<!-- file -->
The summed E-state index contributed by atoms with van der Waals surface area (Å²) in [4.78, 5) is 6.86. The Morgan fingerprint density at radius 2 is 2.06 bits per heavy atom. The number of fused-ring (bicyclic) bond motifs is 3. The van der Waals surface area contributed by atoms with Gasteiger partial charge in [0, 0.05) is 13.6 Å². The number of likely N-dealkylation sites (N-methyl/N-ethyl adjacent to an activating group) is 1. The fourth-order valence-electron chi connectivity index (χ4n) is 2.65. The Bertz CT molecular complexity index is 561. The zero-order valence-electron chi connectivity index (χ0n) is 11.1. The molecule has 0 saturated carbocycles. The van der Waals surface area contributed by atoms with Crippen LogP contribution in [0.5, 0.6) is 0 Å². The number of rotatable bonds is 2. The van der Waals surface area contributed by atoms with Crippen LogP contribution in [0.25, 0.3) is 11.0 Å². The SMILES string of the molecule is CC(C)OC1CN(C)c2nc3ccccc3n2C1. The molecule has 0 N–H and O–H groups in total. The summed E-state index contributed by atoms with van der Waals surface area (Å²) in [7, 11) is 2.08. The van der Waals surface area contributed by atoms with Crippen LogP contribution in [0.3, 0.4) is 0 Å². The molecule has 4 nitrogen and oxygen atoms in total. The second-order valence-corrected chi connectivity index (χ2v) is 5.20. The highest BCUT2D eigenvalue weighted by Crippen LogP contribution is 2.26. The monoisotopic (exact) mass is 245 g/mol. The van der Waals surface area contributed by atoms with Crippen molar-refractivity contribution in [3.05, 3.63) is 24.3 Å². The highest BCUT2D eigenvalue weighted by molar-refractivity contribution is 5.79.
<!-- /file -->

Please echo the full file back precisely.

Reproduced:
The summed E-state index contributed by atoms with van der Waals surface area (Å²) in [4.78, 5) is 6.86. The Morgan fingerprint density at radius 2 is 2.06 bits per heavy atom. The number of fused-ring (bicyclic) bond motifs is 3. The van der Waals surface area contributed by atoms with Gasteiger partial charge in [0, 0.05) is 13.6 Å². The number of likely N-dealkylation sites (N-methyl/N-ethyl adjacent to an activating group) is 1. The fourth-order valence-electron chi connectivity index (χ4n) is 2.65. The Bertz CT molecular complexity index is 561. The zero-order valence-electron chi connectivity index (χ0n) is 11.1. The molecule has 0 saturated carbocycles. The van der Waals surface area contributed by atoms with Crippen LogP contribution in [0.5, 0.6) is 0 Å². The number of rotatable bonds is 2. The van der Waals surface area contributed by atoms with Crippen LogP contribution in [0.25, 0.3) is 11.0 Å². The SMILES string of the molecule is CC(C)OC1CN(C)c2nc3ccccc3n2C1. The molecule has 0 N–H and O–H groups in total. The summed E-state index contributed by atoms with van der Waals surface area (Å²) in [7, 11) is 2.08. The van der Waals surface area contributed by atoms with Crippen LogP contribution in [0.3, 0.4) is 0 Å². The molecule has 4 nitrogen and oxygen atoms in total. The second-order valence-corrected chi connectivity index (χ2v) is 5.20. The highest BCUT2D eigenvalue weighted by Crippen LogP contribution is 2.26. The monoisotopic (exact) mass is 245 g/mol. The van der Waals surface area contributed by atoms with Crippen molar-refractivity contribution in [3.05, 3.63) is 24.3 Å². The highest BCUT2D eigenvalue weighted by molar-refractivity contribution is 5.79.